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Highlight of the Week: Senators Offer 'Tripartisan' Framework for Climate and Energy Legislation
As talks heat up in Copenhagen, leaders stateside are speaking out on behalf of clean energy.
Senators John Kerry (D-MA), Lindsey Graham (R-SC), and Joe Lieberman (I-CT), have sent President Obama a letteroutlining their framework for a 'tripartisan' climate and energy bill they believe can win 60 U.S. Senate votes next year.
The Kerry-Graham-Lieberman framework sets a carbon pollution reduction target "in the range of" 17 percent below 2005 levels by 2020, the same level specified in the House-passed American Clean Energy and Security Act and named by President Obama as a target to establish U.S. bargaining position in Copenhagen.
"Over the past month, we have been working together to develop consensus on a comprehensive pollution reduction and energy independence plan," the senators said in a letter to the president accompanying the framework. "Support is building to simultaneously create jobs, protect our national security interests, and improve our environment. As you depart for Copenhagen, we wanted to provide an assessment of where we see the debate heading in the United States Senate."
The bill outline alludes to "comprehensive pollution reduction targets that are both environmentally significant and achievable" and affirms confidence in a "market-based system" to reduce carbon pollution and help avoid the worst global warming impacts.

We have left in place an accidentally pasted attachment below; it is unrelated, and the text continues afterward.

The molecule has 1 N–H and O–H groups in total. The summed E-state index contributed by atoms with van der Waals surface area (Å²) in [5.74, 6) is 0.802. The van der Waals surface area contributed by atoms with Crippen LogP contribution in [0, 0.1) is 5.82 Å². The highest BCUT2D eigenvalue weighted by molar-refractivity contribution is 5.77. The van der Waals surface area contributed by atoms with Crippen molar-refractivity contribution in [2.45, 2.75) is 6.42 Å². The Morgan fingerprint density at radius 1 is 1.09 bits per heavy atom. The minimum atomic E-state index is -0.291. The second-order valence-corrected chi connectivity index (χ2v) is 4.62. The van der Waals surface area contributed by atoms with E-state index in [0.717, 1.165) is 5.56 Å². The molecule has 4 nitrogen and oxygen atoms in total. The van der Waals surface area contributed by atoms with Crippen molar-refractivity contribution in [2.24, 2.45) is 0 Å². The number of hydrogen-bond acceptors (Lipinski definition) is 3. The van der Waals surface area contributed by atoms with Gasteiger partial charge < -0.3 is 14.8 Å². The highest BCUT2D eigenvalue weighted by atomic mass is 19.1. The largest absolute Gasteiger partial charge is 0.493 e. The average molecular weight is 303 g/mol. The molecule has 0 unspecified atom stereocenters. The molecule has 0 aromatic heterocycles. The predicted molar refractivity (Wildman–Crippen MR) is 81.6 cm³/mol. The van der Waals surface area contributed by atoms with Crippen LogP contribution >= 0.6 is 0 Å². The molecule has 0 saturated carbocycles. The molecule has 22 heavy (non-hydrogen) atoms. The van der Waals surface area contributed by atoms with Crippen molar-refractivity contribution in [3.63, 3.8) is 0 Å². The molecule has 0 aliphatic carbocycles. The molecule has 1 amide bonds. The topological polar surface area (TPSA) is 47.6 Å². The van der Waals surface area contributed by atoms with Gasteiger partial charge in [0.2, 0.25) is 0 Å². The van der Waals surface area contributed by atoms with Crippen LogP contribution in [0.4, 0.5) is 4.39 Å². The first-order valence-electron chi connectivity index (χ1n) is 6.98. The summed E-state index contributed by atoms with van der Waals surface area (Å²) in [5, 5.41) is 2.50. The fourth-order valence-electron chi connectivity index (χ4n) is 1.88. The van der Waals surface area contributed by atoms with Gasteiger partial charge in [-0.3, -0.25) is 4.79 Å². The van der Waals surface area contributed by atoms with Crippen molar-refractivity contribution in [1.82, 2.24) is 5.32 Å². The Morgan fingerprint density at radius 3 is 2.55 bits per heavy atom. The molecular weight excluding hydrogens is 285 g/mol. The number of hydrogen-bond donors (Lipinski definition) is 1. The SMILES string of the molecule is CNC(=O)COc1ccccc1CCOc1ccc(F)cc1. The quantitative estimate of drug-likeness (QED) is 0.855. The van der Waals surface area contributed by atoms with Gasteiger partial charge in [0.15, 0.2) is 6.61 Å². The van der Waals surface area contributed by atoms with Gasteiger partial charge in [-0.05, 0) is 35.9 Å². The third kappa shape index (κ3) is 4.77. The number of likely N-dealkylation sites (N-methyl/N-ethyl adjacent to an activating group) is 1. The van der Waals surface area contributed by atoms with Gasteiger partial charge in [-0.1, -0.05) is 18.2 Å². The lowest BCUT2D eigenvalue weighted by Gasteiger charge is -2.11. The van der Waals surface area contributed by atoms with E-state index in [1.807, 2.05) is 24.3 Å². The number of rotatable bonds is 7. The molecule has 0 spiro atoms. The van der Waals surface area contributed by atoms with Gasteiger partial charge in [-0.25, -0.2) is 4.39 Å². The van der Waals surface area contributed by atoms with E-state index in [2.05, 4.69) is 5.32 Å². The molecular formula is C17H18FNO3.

In addition to representing momentum toward passage of a carbon reduction Senate bill in the coming year, the framework may signify a new tenor of pragmatic cooperation in Congress.
"These senators have bypassed the political stalemate on energy and the environment and have found a third way forward,"said Joe Mendelson, global warming policy director for National Wildlife Federation. "This partnership clears a non-partisan path forward in the Senate for 2010. It's refreshing to see senators who are willing to work together and confront the challenges America faces rather than try and score political points while nothing gets done."